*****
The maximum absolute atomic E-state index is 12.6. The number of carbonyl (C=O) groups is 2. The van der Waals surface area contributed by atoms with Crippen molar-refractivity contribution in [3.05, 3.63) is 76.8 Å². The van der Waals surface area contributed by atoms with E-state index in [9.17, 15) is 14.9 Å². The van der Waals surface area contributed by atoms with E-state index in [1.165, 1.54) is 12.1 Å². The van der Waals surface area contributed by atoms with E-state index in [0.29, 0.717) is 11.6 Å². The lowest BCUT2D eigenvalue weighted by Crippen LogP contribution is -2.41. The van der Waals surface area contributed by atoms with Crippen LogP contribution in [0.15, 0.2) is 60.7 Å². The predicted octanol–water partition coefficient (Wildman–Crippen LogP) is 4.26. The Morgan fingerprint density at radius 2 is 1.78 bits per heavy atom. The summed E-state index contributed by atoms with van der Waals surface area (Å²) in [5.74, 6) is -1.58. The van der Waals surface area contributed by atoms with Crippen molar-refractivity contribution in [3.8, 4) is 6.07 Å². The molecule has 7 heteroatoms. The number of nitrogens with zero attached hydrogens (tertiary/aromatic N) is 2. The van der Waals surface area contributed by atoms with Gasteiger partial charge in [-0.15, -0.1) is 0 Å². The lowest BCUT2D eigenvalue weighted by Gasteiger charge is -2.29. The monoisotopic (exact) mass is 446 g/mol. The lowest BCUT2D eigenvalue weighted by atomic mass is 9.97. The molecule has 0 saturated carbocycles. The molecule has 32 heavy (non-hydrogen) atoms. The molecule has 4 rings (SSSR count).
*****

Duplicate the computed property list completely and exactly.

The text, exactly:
The maximum absolute atomic E-state index is 12.6. The number of carbonyl (C=O) groups is 2. The van der Waals surface area contributed by atoms with Crippen molar-refractivity contribution in [3.05, 3.63) is 76.8 Å². The van der Waals surface area contributed by atoms with E-state index in [9.17, 15) is 14.9 Å². The van der Waals surface area contributed by atoms with E-state index in [1.165, 1.54) is 12.1 Å². The van der Waals surface area contributed by atoms with E-state index in [0.29, 0.717) is 11.6 Å². The lowest BCUT2D eigenvalue weighted by Crippen LogP contribution is -2.41. The van der Waals surface area contributed by atoms with Crippen LogP contribution in [0.15, 0.2) is 60.7 Å². The predicted octanol–water partition coefficient (Wildman–Crippen LogP) is 4.26. The Morgan fingerprint density at radius 2 is 1.78 bits per heavy atom. The summed E-state index contributed by atoms with van der Waals surface area (Å²) in [5.74, 6) is -1.58. The van der Waals surface area contributed by atoms with Crippen molar-refractivity contribution in [3.8, 4) is 6.07 Å². The molecule has 7 heteroatoms. The number of nitrogens with zero attached hydrogens (tertiary/aromatic N) is 2. The van der Waals surface area contributed by atoms with Gasteiger partial charge in [-0.15, -0.1) is 0 Å². The lowest BCUT2D eigenvalue weighted by Gasteiger charge is -2.29. The monoisotopic (exact) mass is 446 g/mol. The lowest BCUT2D eigenvalue weighted by atomic mass is 9.97. The molecule has 0 saturated carbocycles. The molecule has 32 heavy (non-hydrogen) atoms. The molecule has 4 rings (SSSR count).